Lack of connection: I feel that there is a lack of connection between various parties, and a true understanding can come if we debate the issues more often. On a lighter note, cocktails and dinners over cloud definitely serve our tummy and sometimes our brain too. It is now time to have a more serious dialogue on what the IT industry wants from cloud. If public cloud is comparatively more secure, provides better SLAs, and there are ways to capitalize, cut down cycle time and save costs, we have the answers to a lot of questions. We should not wait any longer.

 

My aim is to ignite a healthy debate to uncover truths, which may or may not be relevant today. If there are genuine concerns, we have to find answers. We have to work on standards and ensure that we adopt cloud faster, if it is worth the time and effort.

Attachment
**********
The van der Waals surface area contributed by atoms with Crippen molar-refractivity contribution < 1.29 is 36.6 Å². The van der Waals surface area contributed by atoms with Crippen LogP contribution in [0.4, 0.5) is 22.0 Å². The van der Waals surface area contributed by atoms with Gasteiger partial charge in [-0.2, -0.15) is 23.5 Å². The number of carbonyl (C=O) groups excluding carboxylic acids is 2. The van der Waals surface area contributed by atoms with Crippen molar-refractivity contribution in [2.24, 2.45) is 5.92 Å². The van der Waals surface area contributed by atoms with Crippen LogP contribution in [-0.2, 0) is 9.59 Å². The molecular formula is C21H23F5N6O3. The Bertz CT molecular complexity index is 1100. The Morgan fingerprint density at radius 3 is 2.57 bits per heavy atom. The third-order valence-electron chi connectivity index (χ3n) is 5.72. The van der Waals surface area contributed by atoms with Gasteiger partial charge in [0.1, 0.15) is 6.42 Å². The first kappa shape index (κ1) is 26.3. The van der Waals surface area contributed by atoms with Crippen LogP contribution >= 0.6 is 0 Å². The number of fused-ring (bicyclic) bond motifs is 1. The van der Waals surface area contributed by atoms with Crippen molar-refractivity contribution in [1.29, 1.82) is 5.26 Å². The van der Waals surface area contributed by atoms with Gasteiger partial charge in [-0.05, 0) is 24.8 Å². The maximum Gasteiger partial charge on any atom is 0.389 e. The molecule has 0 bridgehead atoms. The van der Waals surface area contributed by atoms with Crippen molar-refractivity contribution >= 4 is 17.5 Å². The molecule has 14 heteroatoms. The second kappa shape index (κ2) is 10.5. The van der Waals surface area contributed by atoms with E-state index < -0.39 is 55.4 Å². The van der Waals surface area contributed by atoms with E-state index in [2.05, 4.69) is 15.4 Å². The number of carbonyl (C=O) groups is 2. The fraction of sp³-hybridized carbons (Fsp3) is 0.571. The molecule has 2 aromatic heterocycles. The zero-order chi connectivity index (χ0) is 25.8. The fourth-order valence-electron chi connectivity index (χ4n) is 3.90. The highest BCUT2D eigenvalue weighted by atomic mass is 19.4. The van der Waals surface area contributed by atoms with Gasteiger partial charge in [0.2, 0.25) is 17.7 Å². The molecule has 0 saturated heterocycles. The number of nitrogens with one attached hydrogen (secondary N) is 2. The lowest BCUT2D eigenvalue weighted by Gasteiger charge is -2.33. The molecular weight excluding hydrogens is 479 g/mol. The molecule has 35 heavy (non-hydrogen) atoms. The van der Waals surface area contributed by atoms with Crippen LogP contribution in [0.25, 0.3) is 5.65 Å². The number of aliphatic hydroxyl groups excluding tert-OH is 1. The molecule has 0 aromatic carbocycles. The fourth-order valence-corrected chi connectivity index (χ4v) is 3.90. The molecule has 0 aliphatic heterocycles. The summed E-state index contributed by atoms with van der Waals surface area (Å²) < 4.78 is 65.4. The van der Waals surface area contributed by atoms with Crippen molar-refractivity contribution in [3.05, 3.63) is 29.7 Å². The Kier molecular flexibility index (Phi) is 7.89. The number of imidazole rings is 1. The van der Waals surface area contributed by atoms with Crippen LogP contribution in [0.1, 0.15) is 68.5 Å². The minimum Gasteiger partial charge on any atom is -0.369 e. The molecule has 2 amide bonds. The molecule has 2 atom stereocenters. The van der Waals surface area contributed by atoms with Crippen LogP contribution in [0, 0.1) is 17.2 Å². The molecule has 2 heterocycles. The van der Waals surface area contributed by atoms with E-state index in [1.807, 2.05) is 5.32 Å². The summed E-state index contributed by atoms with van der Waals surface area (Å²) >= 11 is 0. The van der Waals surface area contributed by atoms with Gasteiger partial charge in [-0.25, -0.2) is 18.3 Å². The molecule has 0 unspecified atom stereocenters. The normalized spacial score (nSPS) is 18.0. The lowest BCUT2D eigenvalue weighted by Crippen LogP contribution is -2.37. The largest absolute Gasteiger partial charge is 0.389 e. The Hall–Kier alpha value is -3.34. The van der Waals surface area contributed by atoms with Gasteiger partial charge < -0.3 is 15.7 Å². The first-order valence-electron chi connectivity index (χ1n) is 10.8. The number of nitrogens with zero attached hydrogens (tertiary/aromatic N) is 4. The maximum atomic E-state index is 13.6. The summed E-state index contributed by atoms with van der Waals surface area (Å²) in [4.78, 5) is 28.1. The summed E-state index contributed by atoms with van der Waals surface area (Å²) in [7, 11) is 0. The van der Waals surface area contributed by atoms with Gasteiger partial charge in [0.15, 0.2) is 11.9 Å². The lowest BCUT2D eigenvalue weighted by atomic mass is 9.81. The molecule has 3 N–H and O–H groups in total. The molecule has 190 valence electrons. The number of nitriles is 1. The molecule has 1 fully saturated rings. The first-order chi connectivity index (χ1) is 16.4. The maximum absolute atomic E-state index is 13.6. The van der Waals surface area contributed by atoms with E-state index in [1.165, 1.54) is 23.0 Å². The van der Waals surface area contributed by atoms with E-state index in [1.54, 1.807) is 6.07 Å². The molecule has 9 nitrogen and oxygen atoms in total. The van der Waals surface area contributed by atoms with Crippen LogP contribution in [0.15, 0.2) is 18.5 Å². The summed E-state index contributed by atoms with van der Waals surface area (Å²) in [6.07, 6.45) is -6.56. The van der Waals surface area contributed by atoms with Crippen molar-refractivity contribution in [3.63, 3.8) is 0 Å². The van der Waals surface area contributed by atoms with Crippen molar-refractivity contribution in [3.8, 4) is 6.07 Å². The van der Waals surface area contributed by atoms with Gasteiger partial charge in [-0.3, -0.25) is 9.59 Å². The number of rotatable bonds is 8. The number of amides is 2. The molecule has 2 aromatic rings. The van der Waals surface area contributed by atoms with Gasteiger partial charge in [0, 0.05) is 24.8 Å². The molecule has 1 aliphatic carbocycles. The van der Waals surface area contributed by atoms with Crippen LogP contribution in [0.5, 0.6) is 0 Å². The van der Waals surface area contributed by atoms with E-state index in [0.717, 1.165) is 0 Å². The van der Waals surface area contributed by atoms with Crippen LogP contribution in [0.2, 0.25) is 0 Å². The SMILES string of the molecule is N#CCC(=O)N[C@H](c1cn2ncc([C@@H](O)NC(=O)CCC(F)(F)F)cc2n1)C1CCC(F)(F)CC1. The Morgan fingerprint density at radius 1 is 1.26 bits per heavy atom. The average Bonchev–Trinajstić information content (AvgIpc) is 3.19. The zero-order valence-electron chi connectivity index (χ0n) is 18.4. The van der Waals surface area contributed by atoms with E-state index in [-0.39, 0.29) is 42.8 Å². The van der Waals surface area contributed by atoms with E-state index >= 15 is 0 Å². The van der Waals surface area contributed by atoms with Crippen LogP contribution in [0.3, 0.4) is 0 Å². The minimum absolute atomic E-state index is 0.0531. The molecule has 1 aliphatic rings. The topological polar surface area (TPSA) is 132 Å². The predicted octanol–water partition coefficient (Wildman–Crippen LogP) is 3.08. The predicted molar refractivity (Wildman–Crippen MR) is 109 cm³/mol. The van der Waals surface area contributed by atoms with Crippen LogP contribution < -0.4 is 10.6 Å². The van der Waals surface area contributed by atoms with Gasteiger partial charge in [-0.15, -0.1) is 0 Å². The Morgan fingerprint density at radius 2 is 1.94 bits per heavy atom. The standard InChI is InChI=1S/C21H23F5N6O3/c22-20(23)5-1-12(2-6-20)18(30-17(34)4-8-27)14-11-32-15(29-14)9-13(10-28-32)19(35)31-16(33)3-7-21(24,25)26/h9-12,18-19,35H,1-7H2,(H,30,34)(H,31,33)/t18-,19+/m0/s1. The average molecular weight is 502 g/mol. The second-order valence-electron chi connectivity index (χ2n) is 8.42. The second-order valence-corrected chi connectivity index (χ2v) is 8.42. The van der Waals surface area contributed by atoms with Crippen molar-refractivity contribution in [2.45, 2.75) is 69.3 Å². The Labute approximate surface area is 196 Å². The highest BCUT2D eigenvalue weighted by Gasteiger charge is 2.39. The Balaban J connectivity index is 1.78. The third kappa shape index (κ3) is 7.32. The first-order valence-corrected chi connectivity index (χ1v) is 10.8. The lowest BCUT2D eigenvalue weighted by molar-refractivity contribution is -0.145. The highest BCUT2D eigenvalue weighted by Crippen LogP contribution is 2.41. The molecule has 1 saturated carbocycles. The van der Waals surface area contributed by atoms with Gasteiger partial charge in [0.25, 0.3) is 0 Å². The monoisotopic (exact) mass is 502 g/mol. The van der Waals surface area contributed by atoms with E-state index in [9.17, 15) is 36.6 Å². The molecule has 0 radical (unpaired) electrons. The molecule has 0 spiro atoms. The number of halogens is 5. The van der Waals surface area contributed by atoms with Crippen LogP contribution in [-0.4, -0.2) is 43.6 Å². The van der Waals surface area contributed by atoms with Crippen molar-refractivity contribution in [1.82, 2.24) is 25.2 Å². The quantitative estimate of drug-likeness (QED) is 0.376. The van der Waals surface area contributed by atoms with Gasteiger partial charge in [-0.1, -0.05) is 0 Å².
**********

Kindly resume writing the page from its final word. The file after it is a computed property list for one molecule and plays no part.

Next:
My humble request to IT chiefs is to participate in this debate and take cloud to the next level; so that the next time we have coffee together, we talk about "cloud broker architecture" and not "cloud adoption."

 

Related links:

The I in CIO stands for “innovation”

What the business is saying when it says ‘cloud’

 

Currently a partner at CIO Specialist Advisory LLP, DD Mishra has more than 19 years of experience in IT. He has played key roles, including IT governance and outsourcing, program and portfolio management, consultancy, presales and delivery for various customers in the UK, India and Singapore and has experience from both the buyer side and seller side. He is a member of the Discover Performance community's IT Strategy & Performance LinkedIn group.

 

This blog was first posted on www.dynamiccio.com and is being reposted with prior permission.

Labels: Cloud